Yet Ball also saw something quite crucial, something that in our time has become a terrible reality: the totalitarian impulse of liberalism, particularly when it comes to sexual matters. It was one thing to recognize the right to privacy and enshrine it in Griswold, not to mention the silliness of laws prohibiting the sale of contraceptives. But at the time of the decision the state was increasingly moving into family planning matters, and in a non-neutral way. "How far (apart from birth control) may the ‘planing' in family planning be carried?" Ball asked. "Some may indeed see in these programs a sort of new Comstockery with a now highly managerial paternalism toward the poor and often unspoken puritanical assumptions respecting ‘undesirables.'"
A "highly managerial paternalism." Almost 50 years later, we have arrived. The government doesn't protect the rights of conscience. Now it tells us what to believe.
The amazing thing is that anyone is amazed. The left is utopian and totalitarian, never more so than when it comes to sexual matters. In the 1960s liberalism went from addressing problems that politics and government were responsible for addressing, things like crime, war and poverty, to being a form of public therapy and self-actualization. And it wasn't enough that others accept homosexuality or contraception, or even preach peace and respect towards others. That was only the beginning. It was also necessary to humiliate, degrade and coerce those who disagreed.
Liberal Catholics like E.J. Dionne and Fr. John Jenkins, the president of Notre Dame and the man who invited President Obama to speak at that Catholic institution, have both expressed shock at the Obama administration telling Catholics to violate their consciences. These two men, one a journalist, never ask themselves what the endgame of liberalism is. How do liberals envision, if not the perfect world, a good society? What would it tolerate?
What is the goal of liberalism?
For conservatives, answering the essential question of what our political goals are is not difficult. We do not believe in the perfectibility of the world. Those of us who are Christian conservatives believe that the government can fight wars, as well as provide protection from discrimination and a safety net for the poor. Capitalism and the free market are not perfect systems, but they are the best systems for providing human flourishing. We believe in progress that reenforces timeless truths.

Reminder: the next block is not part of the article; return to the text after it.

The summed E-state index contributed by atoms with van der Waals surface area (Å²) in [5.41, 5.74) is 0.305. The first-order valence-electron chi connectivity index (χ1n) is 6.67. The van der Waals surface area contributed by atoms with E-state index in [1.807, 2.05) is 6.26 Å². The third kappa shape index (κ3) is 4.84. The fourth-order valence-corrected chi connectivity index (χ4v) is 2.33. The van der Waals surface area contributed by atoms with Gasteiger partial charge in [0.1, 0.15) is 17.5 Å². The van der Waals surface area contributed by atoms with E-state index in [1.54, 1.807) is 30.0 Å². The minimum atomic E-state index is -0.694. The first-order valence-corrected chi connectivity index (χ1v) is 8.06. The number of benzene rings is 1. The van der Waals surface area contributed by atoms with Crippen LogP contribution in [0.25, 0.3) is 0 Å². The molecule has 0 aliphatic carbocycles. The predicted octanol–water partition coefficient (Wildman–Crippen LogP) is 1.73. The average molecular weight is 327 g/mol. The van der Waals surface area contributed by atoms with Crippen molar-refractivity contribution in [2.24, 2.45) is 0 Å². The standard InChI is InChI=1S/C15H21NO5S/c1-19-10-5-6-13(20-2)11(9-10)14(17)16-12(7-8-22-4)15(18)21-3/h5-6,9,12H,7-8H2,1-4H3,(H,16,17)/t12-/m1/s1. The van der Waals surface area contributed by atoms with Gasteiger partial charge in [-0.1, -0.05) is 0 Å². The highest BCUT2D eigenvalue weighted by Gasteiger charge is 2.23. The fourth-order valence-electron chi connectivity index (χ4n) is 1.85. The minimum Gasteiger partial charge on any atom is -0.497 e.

Yet if you do believe in the perfectibility of the world -- or "fundamental transformation" in the president's phrase -- then nothing, not even the human conscience, can be allowed to get in the way.
I'm a teacher as well as a journalist, and I was teaching a high school politics and current events class last year when I posed a question: how many students thought that we were coming to a point where churches that did not perform gay marriages would get sued by the government?
Virtually every hand went up. The kids know what's going on - and what's coming. When governments and cultures begin tramping on the human conscience, it never stops there. There is always that extra push. Hey, if we can force the Catholic Church to sell abortifacients, why not porn? Why can't we force them to perform gay marriages, or jail them if they refuse?
Honestly, after the Komen cave and the Obama diktat, is there anyone left who doubts it? Anyone other than E.J. Dionne?
Welcome to the New Comstockery. Soon it may not be a stretch to call it the Fourth Reich.